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Marsupial chromosomics: bridging the gap between genomes and chromosomes

Deakin, Janine; Potter, Sally

Description

Marsupials have unique features that make them particularly interesting to study, and sequencing of marsupial genomes is helping to understand their evolution. A decade ago, it was a huge feat to sequence the first marsupial genome. Now, the advances in sequencing technology have made the sequencing of many more marsupial genomes possible. However, the DNA sequence is only one component of the structures it is packaged into: chromosomes. Knowing the arrangement of the DNA sequence on each...[Show more]

dc.contributor.authorDeakin, Janine
dc.contributor.authorPotter, Sally
dc.date.accessioned2020-03-23T00:03:31Z
dc.identifier.issn1031-3613
dc.identifier.urihttp://hdl.handle.net/1885/202425
dc.description.abstractMarsupials have unique features that make them particularly interesting to study, and sequencing of marsupial genomes is helping to understand their evolution. A decade ago, it was a huge feat to sequence the first marsupial genome. Now, the advances in sequencing technology have made the sequencing of many more marsupial genomes possible. However, the DNA sequence is only one component of the structures it is packaged into: chromosomes. Knowing the arrangement of the DNA sequence on each chromosome is essential for a genome assembly to be used to its full potential. The importance of combining sequence information with cytogenetics has previously been demonstrated for rapidly evolving regions of the genome, such as the sex chromosomes, as well as for reconstructing the ancestral marsupial karyotype and understanding the chromosome rearrangements involved in the Tasmanian devil facial tumour disease. Despite the recent advances in sequencing technology assisting in genome assembly, physical anchoring of the sequence to chromosomes is required to achieve a chromosome-level assembly. Once chromosome-level assemblies are achieved for more marsupials, we will be able to investigate changes in the packaging and interactions between chromosomes to gain an understanding of the role genome architecture has played during marsupial evolution.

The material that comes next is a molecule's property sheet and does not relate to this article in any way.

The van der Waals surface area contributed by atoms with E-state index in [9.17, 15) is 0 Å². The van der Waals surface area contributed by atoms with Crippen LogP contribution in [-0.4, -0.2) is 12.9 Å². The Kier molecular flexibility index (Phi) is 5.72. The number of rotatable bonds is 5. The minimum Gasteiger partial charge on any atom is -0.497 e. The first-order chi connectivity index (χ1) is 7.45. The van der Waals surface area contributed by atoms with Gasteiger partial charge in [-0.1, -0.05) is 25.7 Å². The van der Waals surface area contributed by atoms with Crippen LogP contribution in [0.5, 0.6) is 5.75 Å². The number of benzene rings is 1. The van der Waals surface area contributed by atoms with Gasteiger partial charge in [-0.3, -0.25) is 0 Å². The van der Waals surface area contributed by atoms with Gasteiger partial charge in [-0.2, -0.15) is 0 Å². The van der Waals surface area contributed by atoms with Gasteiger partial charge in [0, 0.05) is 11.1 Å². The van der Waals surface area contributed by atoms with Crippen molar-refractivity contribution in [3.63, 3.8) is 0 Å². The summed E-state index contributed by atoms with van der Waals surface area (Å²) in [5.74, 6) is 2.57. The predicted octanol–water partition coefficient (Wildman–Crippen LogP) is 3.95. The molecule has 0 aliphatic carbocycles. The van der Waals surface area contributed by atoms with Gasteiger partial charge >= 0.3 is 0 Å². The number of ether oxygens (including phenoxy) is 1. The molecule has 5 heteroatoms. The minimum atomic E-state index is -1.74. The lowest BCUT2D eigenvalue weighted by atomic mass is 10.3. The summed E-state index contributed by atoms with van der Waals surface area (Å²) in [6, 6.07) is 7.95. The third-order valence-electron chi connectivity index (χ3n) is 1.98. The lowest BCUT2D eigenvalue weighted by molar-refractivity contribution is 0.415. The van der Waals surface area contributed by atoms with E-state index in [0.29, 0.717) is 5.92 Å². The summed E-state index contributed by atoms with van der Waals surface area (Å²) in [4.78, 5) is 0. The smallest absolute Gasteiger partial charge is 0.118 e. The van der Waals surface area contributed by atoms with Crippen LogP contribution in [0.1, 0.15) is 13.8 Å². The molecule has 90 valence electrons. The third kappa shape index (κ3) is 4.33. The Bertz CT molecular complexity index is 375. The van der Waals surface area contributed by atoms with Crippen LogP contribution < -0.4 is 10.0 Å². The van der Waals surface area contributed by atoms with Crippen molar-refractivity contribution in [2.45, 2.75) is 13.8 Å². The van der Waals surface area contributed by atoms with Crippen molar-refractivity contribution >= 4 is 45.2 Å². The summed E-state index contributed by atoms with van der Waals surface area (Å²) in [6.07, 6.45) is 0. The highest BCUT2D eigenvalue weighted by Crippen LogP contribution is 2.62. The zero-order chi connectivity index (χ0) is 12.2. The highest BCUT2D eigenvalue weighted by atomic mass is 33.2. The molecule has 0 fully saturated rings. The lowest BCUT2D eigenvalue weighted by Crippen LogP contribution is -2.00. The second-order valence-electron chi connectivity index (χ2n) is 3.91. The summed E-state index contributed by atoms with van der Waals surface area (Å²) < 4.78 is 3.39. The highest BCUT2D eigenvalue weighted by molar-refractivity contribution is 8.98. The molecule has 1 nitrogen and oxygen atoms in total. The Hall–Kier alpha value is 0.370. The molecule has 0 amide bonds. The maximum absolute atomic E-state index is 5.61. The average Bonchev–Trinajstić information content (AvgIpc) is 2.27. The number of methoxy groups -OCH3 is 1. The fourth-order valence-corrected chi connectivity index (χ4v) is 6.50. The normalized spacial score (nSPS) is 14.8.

dc.description.sponsorshipThe authors’ rock wallaby research is supported by an Australian Research Council Discovery Project (DP160100187) awarded to Janine E. Deakin, Jason Bragg, Craig Moritz, Mark Eldridge and Mark Kirkpatrick.
dc.format.mimetypeapplication/pdf
dc.language.isoen_AU
dc.publisherCSLI Publications
dc.rights© CSIRO 2019
dc.sourceReproduction, Fertility and Development
dc.titleMarsupial chromosomics: bridging the gap between genomes and chromosomes
dc.typeJournal article
local.description.notesImported from ARIES
local.identifier.citationvolume31
dc.date.issued2019
local.identifier.absfor060407 - Genome Structure and Regulation
local.identifier.absfor060408 - Genomics
local.identifier.ariespublicationu3102795xPUB5006
local.publisher.urlhttps://www.publish.csiro.au/
local.type.statusPublished Version
local.contributor.affiliationDeakin, Janine, University of Canberra
local.contributor.affiliationPotter, Sally, College of Science, ANU
local.description.embargo2037-12-31
dc.relationhttp://purl.org/au-research/grants/arc/DP160100187
local.bibliographicCitation.issue7
local.bibliographicCitation.startpage1189
local.bibliographicCitation.lastpage1202
local.identifier.doi10.1071/RD18201
local.identifier.absseo970106 - Expanding Knowledge in the Biological Sciences
dc.date.updated2019-11-25T07:44:12Z
local.identifier.thomsonIDWOS:000472464300001
CollectionsANU Research Publications

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